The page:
A good editing program will tell you how many words your story has, how many of those words are unique, how many sentences there are, how many paragraphs, how readable your text is, the number of cliches you’ve used, and so on.
And that’s great, but one thing I don’t like about editing programs is that, often, the numbers displayed don’t give any context. For example, if I have 10 adverbs in my story is that bad or good?
The trick, I’ve found, is to compare my writing with that of my favorite authors; those people whose work I both love and envy. For me that’s writers like Stephen King, Neil Gaiman and Margaret Atwood.
What follows is a comparison of two of my trunk stories—I wrote them when I was a teenager—with sections of Stephen King’s and Neil Gaiman’s work.
Here are the results:
As you can see, the major difference between my old work and my favorite authors is the number of cliches in dialogue and redundant words. Beyond that, my old stories had more vague and abstract words. Also, my sentences were shorter than my favorite authors and I used shorter paragraphs.
That information is valuable. It shows me ways I can work on improving my craft.
Editing programs can be wonderful if you take the stats they give you with a grain of salt. Their value is in letting you compare your writing with others, to see the differences and similarities. If I love Stephen King's writing but he uses a few adverbs, I'm not going to be overly concerned about using a few adverbs even though I agree that they are weeds that deserved to be plucked from one's writing.
My own personal yardstick is the authors I admire, the authors I want to write like (and I don’t mean exactly like; each writer needs to have his/her own voice). But you have ideas about what good writing is and what bad writing is, and you've acquired these ideas from reading other writers. There are authors you think are terrific writers and authors you would be devastated if anyone compared you to.
The editing program I use is Pro Writing Aid. It doesn’t work well on larger blocks of text (10,000+ words) but it tells you many things about your manuscript: grammar, overused words, readability statistics, cliches, sticky sentences, vague words, repeated words, sentence length, consistency, dialogue, pacing, pronoun use, and much more. I’ve used the program on and off for a couple of years and, because I personally use and like their product, I’ve become an affiliate for them.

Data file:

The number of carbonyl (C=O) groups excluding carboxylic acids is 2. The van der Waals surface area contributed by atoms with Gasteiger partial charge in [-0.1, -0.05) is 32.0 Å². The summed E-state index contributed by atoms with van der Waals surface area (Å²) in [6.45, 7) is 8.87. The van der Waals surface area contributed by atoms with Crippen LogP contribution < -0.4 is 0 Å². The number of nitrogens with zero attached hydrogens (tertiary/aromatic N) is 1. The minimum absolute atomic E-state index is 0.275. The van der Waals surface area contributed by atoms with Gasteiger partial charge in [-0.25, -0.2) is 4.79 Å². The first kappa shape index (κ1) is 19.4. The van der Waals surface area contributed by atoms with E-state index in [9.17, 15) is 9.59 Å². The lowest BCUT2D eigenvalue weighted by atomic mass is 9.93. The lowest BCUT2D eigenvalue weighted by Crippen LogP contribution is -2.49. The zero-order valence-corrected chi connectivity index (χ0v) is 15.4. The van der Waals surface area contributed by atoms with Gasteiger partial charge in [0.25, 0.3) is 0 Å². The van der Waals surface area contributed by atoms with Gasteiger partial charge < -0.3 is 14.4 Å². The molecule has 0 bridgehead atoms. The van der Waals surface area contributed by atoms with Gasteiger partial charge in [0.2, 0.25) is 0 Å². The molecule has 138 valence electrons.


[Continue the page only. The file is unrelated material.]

What editing programs do you use? Have they helped you become a better writer? I'd love it if you shared your experience. :-)
Every post I pick a book or audiobook I love and recommend it to my readers. This serves two purposes. I want to share what I’ve loved with you, and, if you click the link and buy anything over at Amazon within the next 24 hours, Amazon puts a few cents in my tip jar at no cost to you. So, if you click the link, thank you! If not, that’s okay too. I’m thrilled and honored you’ve visited my blog and read my post. :-)
Today I'd like to recommend The Mental Game of Writing: How to Overcome Obstacles, Stay Creative and Productive, and Free Your Mind for Success by James Scott Bell. Lately I've been struggling with anxiety and find reading "you can do it!" books soothing. And James Scott Bell is a really nice guy (I met him!) who gives terrific advice.
That's it! Have a great weekend and I'll talk to you again on Monday. Till then, good writing!